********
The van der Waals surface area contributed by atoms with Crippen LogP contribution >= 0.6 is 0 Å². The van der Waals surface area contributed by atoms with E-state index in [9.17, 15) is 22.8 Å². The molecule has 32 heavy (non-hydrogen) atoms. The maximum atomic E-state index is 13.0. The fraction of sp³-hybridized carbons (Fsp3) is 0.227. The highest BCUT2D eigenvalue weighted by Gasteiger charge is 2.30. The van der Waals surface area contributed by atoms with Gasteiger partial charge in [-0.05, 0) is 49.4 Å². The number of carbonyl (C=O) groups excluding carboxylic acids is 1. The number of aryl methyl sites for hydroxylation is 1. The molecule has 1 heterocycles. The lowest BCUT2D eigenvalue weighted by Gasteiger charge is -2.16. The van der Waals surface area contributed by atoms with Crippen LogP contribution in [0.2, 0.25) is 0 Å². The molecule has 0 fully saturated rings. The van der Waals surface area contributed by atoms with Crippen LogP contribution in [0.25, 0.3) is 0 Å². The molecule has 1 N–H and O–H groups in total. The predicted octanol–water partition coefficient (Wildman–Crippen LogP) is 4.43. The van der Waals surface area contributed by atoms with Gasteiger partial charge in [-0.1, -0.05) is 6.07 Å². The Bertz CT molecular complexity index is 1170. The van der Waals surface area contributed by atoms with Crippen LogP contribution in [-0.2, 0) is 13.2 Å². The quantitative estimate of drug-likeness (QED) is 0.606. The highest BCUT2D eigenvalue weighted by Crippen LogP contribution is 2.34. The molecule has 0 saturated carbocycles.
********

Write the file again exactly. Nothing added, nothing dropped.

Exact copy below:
The van der Waals surface area contributed by atoms with Crippen LogP contribution >= 0.6 is 0 Å². The van der Waals surface area contributed by atoms with E-state index in [9.17, 15) is 22.8 Å². The molecule has 32 heavy (non-hydrogen) atoms. The maximum atomic E-state index is 13.0. The fraction of sp³-hybridized carbons (Fsp3) is 0.227. The highest BCUT2D eigenvalue weighted by Gasteiger charge is 2.30. The van der Waals surface area contributed by atoms with Gasteiger partial charge in [-0.05, 0) is 49.4 Å². The number of carbonyl (C=O) groups excluding carboxylic acids is 1. The number of aryl methyl sites for hydroxylation is 1. The molecule has 1 heterocycles. The lowest BCUT2D eigenvalue weighted by Gasteiger charge is -2.16. The van der Waals surface area contributed by atoms with Crippen LogP contribution in [0.2, 0.25) is 0 Å². The molecule has 0 fully saturated rings. The van der Waals surface area contributed by atoms with Crippen LogP contribution in [0.25, 0.3) is 0 Å². The molecule has 1 N–H and O–H groups in total. The predicted octanol–water partition coefficient (Wildman–Crippen LogP) is 4.43. The van der Waals surface area contributed by atoms with Gasteiger partial charge in [-0.1, -0.05) is 6.07 Å². The Bertz CT molecular complexity index is 1170. The van der Waals surface area contributed by atoms with Crippen LogP contribution in [-0.2, 0) is 13.2 Å². The quantitative estimate of drug-likeness (QED) is 0.606. The highest BCUT2D eigenvalue weighted by Crippen LogP contribution is 2.34. The molecule has 0 saturated carbocycles.